This past year was an excellent year for music, much better than the travesty that was 2020. Right from the beginning with the early releases it promised to be a strong one, and quality-wise it never really let up. The music did come along in fits and starts: a bunch of late winter/spring releases, a bit of a lull through summer into the fall, and then a final surge very late in the year. It was this last bit that proved problematic, because the late releases were so strong they threw off all the calculations I had made up to that point. By mid December I had to completely rethink my top-tier albums.
In terms of genres, what attracted me is largely divided between various forms of instrumental ambient electronica or industrial, and good ol’ rock‘n’roll/metal. A bit of proggish and alternativey stuff is sprinkled throughout, but not too much. There were certainly surprises along the way. I ended up with an even dozen albums that stand out; I think this is the strongest year for music in a while.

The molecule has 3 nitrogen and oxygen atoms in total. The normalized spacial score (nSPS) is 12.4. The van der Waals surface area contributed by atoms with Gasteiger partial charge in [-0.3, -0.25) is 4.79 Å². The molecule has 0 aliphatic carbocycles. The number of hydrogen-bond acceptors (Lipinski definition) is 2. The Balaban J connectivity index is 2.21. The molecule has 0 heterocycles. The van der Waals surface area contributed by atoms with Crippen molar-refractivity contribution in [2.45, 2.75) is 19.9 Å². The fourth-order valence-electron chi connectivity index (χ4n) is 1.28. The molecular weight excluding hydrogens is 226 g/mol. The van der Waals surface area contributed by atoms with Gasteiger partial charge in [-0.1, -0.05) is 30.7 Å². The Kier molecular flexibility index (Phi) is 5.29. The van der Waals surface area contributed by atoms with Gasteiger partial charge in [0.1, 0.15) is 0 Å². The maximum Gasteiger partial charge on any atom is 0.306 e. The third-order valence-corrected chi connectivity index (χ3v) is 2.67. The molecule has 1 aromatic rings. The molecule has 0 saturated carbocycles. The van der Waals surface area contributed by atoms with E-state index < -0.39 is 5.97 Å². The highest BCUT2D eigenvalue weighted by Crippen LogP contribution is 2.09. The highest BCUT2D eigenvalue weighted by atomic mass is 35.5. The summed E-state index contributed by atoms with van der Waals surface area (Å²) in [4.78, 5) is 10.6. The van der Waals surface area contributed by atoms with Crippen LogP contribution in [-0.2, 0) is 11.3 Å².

Gary Numan released his crowd-funded album early in the year, and Shriekback did the same thing in December. Industrial legend Bill Leeb gave us two offerings: one from Front Line Assembly and another from the long-quiescent Noise Unit. Mariusz Duda, who has an inordinate fondness for trilogies, also released two albums to complete his latest, which was begun in 2020 with Lockdown Spaces. The Tea Party emerged almost out of nowhere to demonstrate that they are still very much alive and a force to be reckoned with. The long-awaited new album from post-metal masters Tacoma Narrows Bridge Disaster finally appeared.
Anyway: on to the list. Continue reading Year-end Windup: The Albums of 2021